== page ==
• William Desmond, American politician, Member of Illinois State House of Representatives 8th District, 1903-05 [8]
  • William W. Desmond, American Democrat politician, Postmaster at Woodstock, Illinois, 1939-53 [8]
  • W. J. Desmond, American Republican politician, Candidate for Wisconsin State Assembly from Milwaukee County 1st District, 1902 [9]
  • Walter J. Desmond, American Democrat politician, Postmaster at Long Beach, California, 1913-22 [10]
  • Thomas Charles Desmond (b. 1887), American Republican politician,Member of New York State Senate, 1931-58 (27th District 1931-44, 32nd District 1945-54, 33rd District 1955-58) [11]
  • Terry Desmond, American Democrat politician, Delegate to Democratic National Convention from Illinois, 1980 [12]
  • Phillip Desmond, American Democrat politician, Chair of Bibb County Democratic Party, 2003 [13]
  • Minot S. Desmond, American politician, Delegate to New Hampshire State Constitutional Convention from Manchester 2nd Ward, 1948 [14]
  • Martin J. Desmond, American Republican politician, Candidate for New York State Senate 14th District, 1928 [15]
  • ... (Another 29 notables are available in all our PDF Extended History products and printed products wherever possible.)


The Desmond Motto +

The motto was originally a war cry or slogan. Mottoes first began to be shown with arms in the 14th and 15th centuries, but were not in general use until the 17th century. Thus the oldest coats of arms generally do not include a motto. Mottoes seldom form part of the grant of arms: Under most heraldic authorities, a motto is an optional component of the coat of arms, and can be added to or changed at will; many families have chosen not to display a motto.

Motto: Crom aboo
Motto Translation: Crom for ever.


  1. ^ Smith, George (ed), Dictionary of National Biography. London: Smith, Elder & Co., 1885-1900. Print
  2. ^ O'Hart, John, Irish Pedigrees 5th Edition in 2 Volumes. Baltimore: Genealogical Publishing Company, 1976. Print. (ISBN 0-8063-0737-4)
  3. ^ Filby, P. William, Meyer, Mary K., Passenger and immigration lists index : a guide to published arrival records of about 500,000 passengers who came to the United States and Canada in the seventeenth, eighteenth, and nineteenth centuries. 1982-1985 Cumulated Supplements in Four Volumes Detroit, Mich. : Gale Research Co., 1985, Print (ISBN 0-8103-1795-8)
  4. ^ Convict Records Voyages to Australia (Retrieved 25th November 2020). Retrieved from https://convictrecords.com.au/ships/caledonia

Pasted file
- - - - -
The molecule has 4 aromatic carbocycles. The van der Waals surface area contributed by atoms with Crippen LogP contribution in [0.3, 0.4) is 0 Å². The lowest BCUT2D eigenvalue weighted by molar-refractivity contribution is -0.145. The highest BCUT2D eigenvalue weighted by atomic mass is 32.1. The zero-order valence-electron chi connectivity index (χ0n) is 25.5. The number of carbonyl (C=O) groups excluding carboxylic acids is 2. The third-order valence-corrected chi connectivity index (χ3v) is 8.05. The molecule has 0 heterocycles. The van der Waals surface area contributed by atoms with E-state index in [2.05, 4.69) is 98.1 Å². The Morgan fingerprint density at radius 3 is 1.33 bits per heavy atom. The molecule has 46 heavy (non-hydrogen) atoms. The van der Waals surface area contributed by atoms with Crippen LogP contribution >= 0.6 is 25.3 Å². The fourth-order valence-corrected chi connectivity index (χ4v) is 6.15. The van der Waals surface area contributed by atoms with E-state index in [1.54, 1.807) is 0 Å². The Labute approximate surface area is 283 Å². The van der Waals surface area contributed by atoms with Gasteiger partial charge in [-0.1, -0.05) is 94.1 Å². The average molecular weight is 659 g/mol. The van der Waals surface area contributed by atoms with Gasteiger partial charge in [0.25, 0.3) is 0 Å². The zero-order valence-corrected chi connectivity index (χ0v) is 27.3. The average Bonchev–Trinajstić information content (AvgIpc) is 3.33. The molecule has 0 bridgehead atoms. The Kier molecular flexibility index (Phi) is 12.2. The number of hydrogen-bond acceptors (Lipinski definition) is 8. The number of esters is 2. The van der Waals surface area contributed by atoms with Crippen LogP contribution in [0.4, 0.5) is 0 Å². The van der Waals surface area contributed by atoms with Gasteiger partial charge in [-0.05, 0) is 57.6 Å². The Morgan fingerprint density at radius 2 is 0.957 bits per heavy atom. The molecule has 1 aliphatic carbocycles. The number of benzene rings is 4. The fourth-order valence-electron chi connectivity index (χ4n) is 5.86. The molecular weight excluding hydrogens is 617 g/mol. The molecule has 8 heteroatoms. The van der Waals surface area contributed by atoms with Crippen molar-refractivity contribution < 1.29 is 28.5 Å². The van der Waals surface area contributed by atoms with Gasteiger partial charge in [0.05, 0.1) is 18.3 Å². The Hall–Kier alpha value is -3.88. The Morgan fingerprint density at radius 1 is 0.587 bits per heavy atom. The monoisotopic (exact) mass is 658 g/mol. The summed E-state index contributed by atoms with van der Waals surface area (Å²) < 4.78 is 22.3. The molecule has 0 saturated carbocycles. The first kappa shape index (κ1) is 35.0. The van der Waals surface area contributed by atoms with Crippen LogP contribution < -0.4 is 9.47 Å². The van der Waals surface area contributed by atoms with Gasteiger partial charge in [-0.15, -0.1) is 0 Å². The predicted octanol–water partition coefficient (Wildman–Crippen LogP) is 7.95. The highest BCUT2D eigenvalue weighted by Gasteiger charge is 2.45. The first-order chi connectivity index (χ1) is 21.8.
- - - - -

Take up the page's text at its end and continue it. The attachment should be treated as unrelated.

5. ^ Convict Records Voyages to Australia (Retrieved 17th January 2020). Retrieved from https://convictrecords.com.au/ships/asia/1840
  6. ^ South Australian Register Wednesday 30th May 1855. (Retrieved 2010, November 5) John Banks 1855. Retrieved http://www.theshipslist.com/ships/australia/johnbanks1855.shtml
  7. ^ New Zealand Yesteryears Passenger Lists 1800 to 1900 (Retrieved 26th March 2019). Retrieved from http://www.yesteryears.co.nz/shipping/passlist.html
  8. ^ The Political Graveyard: Alphabetical Name Index. (Retrieved 2017, April 12) William Desmond. Retrieved from http://politicalgraveyard.com/alpha/index.html
  9. ^ The Political Graveyard: Alphabetical Name Index. (Retrieved 2017, April 12) W. Desmond. Retrieved from http://politicalgraveyard.com/alpha/index.html
  10. ^ The Political Graveyard: Alphabetical Name Index. (Retrieved 2017, April 12) Walter Desmond. Retrieved from http://politicalgraveyard.com/alpha/index.html
  11. ^ The Political Graveyard: Alphabetical Name Index. (Retrieved 2017, April 12) Thomas Desmond. Retrieved from http://politicalgraveyard.com/alpha/index.html
  12. ^ The Political Graveyard: Alphabetical Name Index. (Retrieved 2017, April 12) Terry Desmond. Retrieved from http://politicalgraveyard.com/alpha/index.html
  13. ^ The Political Graveyard: Alphabetical Name Index. (Retrieved 2017, April 12) Phillip Desmond. Retrieved from http://politicalgraveyard.com/alpha/index.html
  14. ^ The Political Graveyard: Alphabetical Name Index. (Retrieved 2017, April 12) Minot Desmond. Retrieved from http://politicalgraveyard.com/alpha/index.html
  15. ^ The Political Graveyard: Alphabetical Name Index. (Retrieved 2017, April 12) Martin Desmond. Retrieved from http://politicalgraveyard.com/alpha/index.html